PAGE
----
To install click the Add extension button. That's it.

The source code for the WIKI 2 extension is being checked by specialists of the Mozilla Foundation, Google, and Apple. You could also do it yourself at any point in time.

Kelly Slayton
Congratulations on this excellent venture… what a great idea!
Alexander Grigorievskiy
I use WIKI 2 every day and almost forgot how the original Wikipedia looks like.
Live Statistics
English Articles
Improved in 24 Hours
Added in 24 Hours
Show all languages
What we do. Every page goes through several hundred of perfecting techniques; in live mode. Quite the same Wikipedia. Just better.

HOMFLY polynomial

From Wikipedia, the free encyclopedia

In the mathematical field of knot theory, the HOMFLY polynomial, sometimes called the HOMFLY-PT polynomial or the generalized Jones polynomial, is a 2-variable knot polynomial, i.e. a knot invariant in the form of a polynomial of variables m and l.

A central question in the mathematical theory of knots is whether two knot diagrams represent the same knot. One tool used to answer such questions is a knot polynomial, which is computed from a diagram of the knot and can be shown to be an invariant of the knot, i.e. diagrams representing the same knot have the same polynomial. The converse may not be true. The HOMFLY polynomial is one such invariant and it generalizes two polynomials previously discovered, the Alexander polynomial and the Jones polynomial, both of which can be obtained by appropriate substitutions from HOMFLY. The HOMFLY polynomial is also a quantum invariant.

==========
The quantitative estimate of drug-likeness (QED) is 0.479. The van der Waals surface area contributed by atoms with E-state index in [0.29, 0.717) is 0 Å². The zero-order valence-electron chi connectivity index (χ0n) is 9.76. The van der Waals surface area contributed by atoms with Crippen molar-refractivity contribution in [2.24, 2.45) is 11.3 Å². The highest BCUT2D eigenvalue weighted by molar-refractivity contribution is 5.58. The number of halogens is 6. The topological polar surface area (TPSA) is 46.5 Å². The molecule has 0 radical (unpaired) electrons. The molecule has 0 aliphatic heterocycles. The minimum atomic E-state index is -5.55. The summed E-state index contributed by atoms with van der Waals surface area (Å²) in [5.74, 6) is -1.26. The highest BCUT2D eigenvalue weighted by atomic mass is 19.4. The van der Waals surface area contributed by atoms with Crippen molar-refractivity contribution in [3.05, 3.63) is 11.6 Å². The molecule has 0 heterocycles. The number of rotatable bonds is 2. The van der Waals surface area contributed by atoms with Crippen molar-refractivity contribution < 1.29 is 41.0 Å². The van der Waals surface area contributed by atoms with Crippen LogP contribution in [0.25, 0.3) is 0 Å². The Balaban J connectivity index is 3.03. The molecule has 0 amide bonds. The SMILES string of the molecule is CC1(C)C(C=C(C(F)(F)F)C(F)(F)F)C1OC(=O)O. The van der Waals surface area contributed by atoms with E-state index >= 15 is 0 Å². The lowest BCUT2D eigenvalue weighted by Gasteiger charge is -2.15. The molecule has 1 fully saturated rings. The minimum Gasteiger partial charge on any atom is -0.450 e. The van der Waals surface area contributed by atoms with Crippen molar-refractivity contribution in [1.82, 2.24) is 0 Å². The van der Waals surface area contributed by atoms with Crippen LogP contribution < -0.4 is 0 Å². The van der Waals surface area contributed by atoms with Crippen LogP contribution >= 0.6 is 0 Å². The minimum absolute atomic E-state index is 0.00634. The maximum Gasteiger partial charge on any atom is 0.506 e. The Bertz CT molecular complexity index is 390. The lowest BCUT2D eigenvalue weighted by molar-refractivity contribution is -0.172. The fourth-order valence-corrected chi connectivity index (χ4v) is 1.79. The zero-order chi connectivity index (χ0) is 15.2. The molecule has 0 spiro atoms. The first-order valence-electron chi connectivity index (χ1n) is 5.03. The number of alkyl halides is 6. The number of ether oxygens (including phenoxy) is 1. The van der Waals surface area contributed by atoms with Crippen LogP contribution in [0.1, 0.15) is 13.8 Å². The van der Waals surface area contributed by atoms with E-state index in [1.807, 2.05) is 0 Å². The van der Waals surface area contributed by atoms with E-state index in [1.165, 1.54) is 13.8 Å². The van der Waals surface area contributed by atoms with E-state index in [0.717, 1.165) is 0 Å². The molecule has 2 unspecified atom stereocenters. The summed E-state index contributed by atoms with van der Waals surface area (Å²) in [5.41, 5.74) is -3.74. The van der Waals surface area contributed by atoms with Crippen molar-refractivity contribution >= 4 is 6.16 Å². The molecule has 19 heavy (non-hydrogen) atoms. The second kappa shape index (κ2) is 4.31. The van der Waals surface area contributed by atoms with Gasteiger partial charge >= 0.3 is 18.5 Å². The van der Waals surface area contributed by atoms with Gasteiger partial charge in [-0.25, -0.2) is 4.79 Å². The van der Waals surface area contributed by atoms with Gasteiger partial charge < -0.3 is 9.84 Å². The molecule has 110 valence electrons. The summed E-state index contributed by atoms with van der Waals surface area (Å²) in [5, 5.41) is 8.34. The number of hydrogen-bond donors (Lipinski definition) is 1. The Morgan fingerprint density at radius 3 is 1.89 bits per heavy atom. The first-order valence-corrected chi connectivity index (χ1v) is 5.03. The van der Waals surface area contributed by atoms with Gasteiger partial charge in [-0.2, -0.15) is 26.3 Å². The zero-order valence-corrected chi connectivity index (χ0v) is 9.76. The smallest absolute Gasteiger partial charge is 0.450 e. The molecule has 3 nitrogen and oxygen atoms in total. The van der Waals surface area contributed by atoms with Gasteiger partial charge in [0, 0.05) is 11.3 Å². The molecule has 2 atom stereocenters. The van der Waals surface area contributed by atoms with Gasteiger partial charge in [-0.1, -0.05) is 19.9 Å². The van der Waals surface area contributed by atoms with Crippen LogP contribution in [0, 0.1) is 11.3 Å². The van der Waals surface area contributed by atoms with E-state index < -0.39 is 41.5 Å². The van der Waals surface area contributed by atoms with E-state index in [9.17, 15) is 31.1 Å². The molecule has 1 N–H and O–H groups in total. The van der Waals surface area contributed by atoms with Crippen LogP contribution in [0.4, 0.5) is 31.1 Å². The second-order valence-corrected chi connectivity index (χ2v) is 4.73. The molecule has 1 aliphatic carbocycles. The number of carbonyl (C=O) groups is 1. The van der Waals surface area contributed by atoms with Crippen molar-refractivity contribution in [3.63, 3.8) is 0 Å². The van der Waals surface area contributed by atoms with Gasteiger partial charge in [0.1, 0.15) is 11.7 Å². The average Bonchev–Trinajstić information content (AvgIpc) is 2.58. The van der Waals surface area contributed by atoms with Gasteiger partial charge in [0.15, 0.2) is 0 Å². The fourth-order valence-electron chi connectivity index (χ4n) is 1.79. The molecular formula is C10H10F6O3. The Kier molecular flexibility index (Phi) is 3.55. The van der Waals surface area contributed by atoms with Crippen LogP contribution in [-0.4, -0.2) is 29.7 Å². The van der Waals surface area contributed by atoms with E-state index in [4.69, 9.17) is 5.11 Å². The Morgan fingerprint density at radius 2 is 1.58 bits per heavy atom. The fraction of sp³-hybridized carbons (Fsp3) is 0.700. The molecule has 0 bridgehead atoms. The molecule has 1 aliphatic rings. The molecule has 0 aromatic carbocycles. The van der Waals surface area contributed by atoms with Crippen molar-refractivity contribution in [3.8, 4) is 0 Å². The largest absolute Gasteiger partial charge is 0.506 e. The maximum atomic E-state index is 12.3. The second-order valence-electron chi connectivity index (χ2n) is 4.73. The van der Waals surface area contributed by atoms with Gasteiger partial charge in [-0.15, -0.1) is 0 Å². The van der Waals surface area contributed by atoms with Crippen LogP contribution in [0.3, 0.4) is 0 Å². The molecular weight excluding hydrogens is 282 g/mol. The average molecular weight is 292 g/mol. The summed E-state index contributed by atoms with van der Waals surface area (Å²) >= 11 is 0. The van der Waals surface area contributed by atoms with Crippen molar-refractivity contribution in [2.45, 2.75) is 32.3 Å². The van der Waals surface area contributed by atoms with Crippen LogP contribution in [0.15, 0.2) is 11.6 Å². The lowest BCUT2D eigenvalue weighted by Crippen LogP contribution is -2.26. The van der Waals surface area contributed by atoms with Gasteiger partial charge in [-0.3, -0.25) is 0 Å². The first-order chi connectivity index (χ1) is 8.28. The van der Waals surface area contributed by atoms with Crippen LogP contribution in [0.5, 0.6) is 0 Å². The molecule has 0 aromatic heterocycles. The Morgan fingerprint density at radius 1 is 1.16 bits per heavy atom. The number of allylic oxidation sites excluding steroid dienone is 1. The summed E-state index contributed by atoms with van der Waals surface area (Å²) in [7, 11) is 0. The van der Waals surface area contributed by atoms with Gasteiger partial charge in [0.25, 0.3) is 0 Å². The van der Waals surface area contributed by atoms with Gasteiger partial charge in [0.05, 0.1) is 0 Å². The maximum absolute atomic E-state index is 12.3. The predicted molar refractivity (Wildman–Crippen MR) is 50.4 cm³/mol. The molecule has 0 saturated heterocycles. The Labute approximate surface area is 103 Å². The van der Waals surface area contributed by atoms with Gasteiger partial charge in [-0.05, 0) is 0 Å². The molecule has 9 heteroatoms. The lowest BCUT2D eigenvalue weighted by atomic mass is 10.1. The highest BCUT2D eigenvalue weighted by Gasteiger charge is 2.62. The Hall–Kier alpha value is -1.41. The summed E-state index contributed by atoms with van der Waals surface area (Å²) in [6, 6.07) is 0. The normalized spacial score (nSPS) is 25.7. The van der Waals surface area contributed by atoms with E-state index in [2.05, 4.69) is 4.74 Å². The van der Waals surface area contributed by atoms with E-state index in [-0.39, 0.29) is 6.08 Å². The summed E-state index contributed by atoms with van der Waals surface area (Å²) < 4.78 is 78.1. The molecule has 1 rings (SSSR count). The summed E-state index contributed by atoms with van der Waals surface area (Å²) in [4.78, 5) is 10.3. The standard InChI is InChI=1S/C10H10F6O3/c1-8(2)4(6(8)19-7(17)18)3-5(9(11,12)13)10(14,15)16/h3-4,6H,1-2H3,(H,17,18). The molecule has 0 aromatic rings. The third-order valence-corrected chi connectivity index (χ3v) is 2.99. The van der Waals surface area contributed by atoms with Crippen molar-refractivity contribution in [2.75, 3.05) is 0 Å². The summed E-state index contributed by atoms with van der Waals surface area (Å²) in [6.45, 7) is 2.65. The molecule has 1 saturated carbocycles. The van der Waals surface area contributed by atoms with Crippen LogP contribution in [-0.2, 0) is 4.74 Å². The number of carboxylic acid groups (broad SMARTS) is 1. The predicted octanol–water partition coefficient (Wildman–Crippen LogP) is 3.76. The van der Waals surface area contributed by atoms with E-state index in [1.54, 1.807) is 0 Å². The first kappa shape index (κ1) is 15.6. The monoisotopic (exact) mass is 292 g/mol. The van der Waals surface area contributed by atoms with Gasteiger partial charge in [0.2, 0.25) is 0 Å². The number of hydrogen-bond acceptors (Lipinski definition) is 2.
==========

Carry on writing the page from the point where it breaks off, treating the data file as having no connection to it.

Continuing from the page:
The name HOMFLY combines the initials of its co-discoverers: Jim Hoste, Adrian Ocneanu, Kenneth Millett, Peter J. Freyd, W. B. R. Lickorish, and David N. Yetter.[1] The addition of PT recognizes independent work carried out by Józef H. Przytycki and Paweł Traczyk.

YouTube Encyclopedic

  • 1/3
    1 581
    2 421
    13 089
  • Introduction to the Alexander Polynomial
  • Introduction to the Jones Polynomial
  • AlgTop22: Knots and surfaces I




The polynomial is defined using skein relations:

where are links formed by crossing and smoothing changes on a local region of a link diagram, as indicated in the figure.

The HOMFLY polynomial of a link L that is a split union of two links and is given by

See the page on skein relation for an example of a computation using such relations.

Other HOMFLY skein relations

This polynomial can be obtained also using other skein relations:

Main properties

, where # denotes the knot sum; thus the HOMFLY polynomial of a composite knot is the product of the HOMFLY polynomials of its components.
, so the HOMFLY polynomial can often be used to distinguish between two knots of different chirality. However there exist chiral pairs of knots that have the same HOMFLY polynomial, e.g. knots 942 and 1071[2]

The Jones polynomial, V(t), and the Alexander polynomial, can be computed in terms of the HOMFLY polynomial (the version in and variables) as follows:


  1. ^ Freyd, P., Yetter, D., Hoste, J., Lickorish, W.B.R., Millett, K., and Ocneanu, A. (1985). "A New Polynomial Invariant of Knots and Links". Bulletin of the American Mathematical Society. 12 (2): 239–246. doi:10.1090/S0273-0979-1985-15361-3.
  2. ^

Further reading

External links

This page was last edited on 26 January 2018, at 17:14
Basis of this page is in Wikipedia. Text is available under the CC BY-SA 3.0 Unported License. Non-text media are available under their specified licenses. Wikipedia® is a registered trademark of the Wikimedia Foundation, Inc. WIKI 2 is an independent company and has no affiliation with Wikimedia Foundation.